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Old 02-03-09, 05:16 PM
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Aluminum flywheels are ok...but it depends on the weight of the car, the engine, and how it's being driven. Had an aluminum flywheel in my GTO...street resonse fron a rolling start was great...but from standing starts it was a dog. Depends on the rear end ratio as well.
 
  #12  
Old 02-04-09, 10:31 AM
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My car has a almost stock 326-no high horsepower here and it is a grampa car (2 grandkids and counting) I learned a long time ago if you beat it you will be fixing it. My car is just a cruiser. I've read that alum flywheels give you faster reving but you lose some low end torque. My old trans was a 3 speed with a factory shifter and 3 gears was getting real old.I could have went with a 4 speed but I'm still 1:1 in fourth. I wanted to lower my rpms on the freeway. Don't you think if that flywheel was going to self destruct it would have by now. I'm going to take it to my local machine shop and have them look at it. They haven't steered me wrong yet.
Steve
 

Last edited by pumpguy; 02-04-09 at 12:28 PM.
  #13  
Old 02-04-09, 10:44 AM
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$2000 trans? And you call it a cruiser? Man...must be nice...lol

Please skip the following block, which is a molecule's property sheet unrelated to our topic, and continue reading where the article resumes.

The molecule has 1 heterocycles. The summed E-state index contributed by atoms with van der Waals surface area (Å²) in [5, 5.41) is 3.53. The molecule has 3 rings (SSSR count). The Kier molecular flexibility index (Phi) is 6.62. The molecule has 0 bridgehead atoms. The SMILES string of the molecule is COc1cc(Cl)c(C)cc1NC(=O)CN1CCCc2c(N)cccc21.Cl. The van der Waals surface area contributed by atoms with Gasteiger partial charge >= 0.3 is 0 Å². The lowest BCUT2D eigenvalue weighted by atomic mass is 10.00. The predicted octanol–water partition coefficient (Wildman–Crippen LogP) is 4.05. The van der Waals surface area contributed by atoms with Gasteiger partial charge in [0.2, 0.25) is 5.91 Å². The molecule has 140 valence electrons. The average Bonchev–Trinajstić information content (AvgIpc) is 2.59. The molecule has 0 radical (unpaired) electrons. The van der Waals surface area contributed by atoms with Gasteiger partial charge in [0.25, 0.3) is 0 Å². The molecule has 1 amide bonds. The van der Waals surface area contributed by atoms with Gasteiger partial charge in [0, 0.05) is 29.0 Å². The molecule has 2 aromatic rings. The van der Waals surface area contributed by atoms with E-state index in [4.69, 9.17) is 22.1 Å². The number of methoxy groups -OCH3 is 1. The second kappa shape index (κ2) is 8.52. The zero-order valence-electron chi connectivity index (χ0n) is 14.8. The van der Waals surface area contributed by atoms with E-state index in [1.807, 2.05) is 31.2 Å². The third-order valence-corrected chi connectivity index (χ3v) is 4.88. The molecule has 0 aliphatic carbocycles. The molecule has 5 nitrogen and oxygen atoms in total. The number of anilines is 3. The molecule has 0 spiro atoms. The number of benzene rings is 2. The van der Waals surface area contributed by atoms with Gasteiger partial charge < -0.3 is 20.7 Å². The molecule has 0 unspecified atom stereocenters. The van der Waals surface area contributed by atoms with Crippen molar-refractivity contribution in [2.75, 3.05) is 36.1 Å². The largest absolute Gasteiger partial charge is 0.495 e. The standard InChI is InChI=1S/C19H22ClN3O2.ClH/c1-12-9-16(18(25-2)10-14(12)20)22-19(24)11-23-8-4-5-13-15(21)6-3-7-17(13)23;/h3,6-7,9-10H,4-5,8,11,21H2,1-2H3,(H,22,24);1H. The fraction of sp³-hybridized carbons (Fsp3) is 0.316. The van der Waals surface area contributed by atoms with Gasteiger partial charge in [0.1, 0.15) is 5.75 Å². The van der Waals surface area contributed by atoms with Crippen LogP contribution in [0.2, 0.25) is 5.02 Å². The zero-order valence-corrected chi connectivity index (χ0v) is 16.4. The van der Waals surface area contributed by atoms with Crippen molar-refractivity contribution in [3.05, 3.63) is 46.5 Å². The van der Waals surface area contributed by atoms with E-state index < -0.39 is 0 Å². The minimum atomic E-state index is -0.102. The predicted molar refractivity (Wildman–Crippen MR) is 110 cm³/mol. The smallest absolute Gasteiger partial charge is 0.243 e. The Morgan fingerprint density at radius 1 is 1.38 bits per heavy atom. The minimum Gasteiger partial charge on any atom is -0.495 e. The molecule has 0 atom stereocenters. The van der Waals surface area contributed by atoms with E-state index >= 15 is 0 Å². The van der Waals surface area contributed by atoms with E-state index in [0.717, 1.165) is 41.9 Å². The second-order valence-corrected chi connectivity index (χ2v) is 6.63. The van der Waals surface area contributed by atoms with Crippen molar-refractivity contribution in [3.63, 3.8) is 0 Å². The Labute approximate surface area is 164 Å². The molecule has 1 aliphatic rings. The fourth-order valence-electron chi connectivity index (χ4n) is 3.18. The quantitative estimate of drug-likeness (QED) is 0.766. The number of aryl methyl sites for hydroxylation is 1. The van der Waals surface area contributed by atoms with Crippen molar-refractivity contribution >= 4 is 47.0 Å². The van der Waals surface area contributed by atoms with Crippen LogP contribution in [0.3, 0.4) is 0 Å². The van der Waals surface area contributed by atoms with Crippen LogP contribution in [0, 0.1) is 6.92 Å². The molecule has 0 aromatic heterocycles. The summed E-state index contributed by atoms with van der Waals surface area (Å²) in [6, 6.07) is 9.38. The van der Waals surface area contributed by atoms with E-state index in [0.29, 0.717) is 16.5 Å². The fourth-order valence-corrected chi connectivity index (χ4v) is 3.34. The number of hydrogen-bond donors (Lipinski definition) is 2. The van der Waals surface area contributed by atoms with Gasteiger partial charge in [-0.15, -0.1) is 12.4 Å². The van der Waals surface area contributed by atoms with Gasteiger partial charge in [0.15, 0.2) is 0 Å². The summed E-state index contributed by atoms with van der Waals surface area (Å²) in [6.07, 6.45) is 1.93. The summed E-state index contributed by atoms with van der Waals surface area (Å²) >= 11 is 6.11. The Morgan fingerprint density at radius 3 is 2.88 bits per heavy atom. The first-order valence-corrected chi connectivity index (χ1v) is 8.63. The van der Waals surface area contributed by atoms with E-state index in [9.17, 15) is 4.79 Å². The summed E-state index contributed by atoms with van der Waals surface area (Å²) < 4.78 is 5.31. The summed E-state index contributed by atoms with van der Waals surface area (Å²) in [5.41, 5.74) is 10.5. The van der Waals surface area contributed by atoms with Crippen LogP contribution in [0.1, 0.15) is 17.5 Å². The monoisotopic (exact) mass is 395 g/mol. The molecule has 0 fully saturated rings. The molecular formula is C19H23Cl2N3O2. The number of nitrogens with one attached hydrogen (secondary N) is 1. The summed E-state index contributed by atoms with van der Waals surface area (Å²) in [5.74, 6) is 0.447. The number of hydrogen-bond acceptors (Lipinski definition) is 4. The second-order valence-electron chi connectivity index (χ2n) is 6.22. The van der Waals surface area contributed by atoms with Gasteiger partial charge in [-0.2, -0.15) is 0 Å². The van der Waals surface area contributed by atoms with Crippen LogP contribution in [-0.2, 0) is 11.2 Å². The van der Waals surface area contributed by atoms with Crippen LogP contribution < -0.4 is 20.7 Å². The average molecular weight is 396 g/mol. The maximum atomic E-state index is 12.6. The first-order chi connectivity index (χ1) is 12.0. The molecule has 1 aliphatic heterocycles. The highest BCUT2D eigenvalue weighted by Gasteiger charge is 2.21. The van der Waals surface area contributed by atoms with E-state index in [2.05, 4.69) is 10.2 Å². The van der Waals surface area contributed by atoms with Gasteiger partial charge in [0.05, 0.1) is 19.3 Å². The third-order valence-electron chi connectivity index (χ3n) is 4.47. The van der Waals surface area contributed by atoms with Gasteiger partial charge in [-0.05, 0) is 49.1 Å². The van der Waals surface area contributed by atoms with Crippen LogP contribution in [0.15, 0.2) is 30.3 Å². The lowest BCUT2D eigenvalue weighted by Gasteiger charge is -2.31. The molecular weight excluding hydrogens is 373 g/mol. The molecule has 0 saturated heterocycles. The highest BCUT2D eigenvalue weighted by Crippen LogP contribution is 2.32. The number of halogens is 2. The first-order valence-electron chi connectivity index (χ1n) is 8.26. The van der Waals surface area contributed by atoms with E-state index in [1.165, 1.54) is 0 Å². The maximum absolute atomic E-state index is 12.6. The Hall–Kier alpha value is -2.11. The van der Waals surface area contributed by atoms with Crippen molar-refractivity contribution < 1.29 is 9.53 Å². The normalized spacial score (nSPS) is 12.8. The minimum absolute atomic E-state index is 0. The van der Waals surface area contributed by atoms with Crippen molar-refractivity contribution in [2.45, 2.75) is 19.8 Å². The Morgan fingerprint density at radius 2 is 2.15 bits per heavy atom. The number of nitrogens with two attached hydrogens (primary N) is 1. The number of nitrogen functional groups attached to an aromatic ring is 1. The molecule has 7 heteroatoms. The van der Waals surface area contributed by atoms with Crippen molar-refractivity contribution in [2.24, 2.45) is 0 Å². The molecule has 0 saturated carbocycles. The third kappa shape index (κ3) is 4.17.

Oh...my world ends here.....Death Clock
 
  #14  
Old 02-05-09, 03:58 AM
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Originally Posted by pumpguy View Post
I've read that alum flywheels give you faster reving but you lose some low end torque.
you won't lose low end you lose inertia. we put aluminum flywheels on big blocks for drag racing but not small blocks as they seem to like the momentum off the line. the small block in a road car however benefits from the alumunum with better throttle response as the engine does not have to get the heavy flywheel turning. on the other end, an aluminum driveshaft will help both as it lowers parasitic inertia.
 
  #15  
Old 02-05-09, 03:59 PM
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Well I took the flywheel in today and they said they could resurface it and get rid of most of the heat checking. I asked what the minimum thickness is before it's scrap and they couldn't come up with a number. they said GM's are hard to find for some reason. I talked to a guy today that has been rebuilding manual transmissions for 25+ years about a new flywheel and he said you have to be real careful as there is alot of junk out there. The steel quality is all over the place he said-probably alot like brake rotors.I guess I'll wait and see if the machine shop comes up with a number and go from there. Who is making a quality flywheel these days?
 
  #16  
Old 02-05-09, 04:10 PM
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Ya just have to check around...most folks say Canada or US made. I would imagine Mexico is prob pretty good as well. Most folks say avoid China made...but who knows where the raw steel actually comes from?
 
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Old 02-05-09, 05:16 PM
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"Most folks say avoid China made...but who knows where the raw steel actually comes from?"
From toys they made for my grandkids and couldn't sell.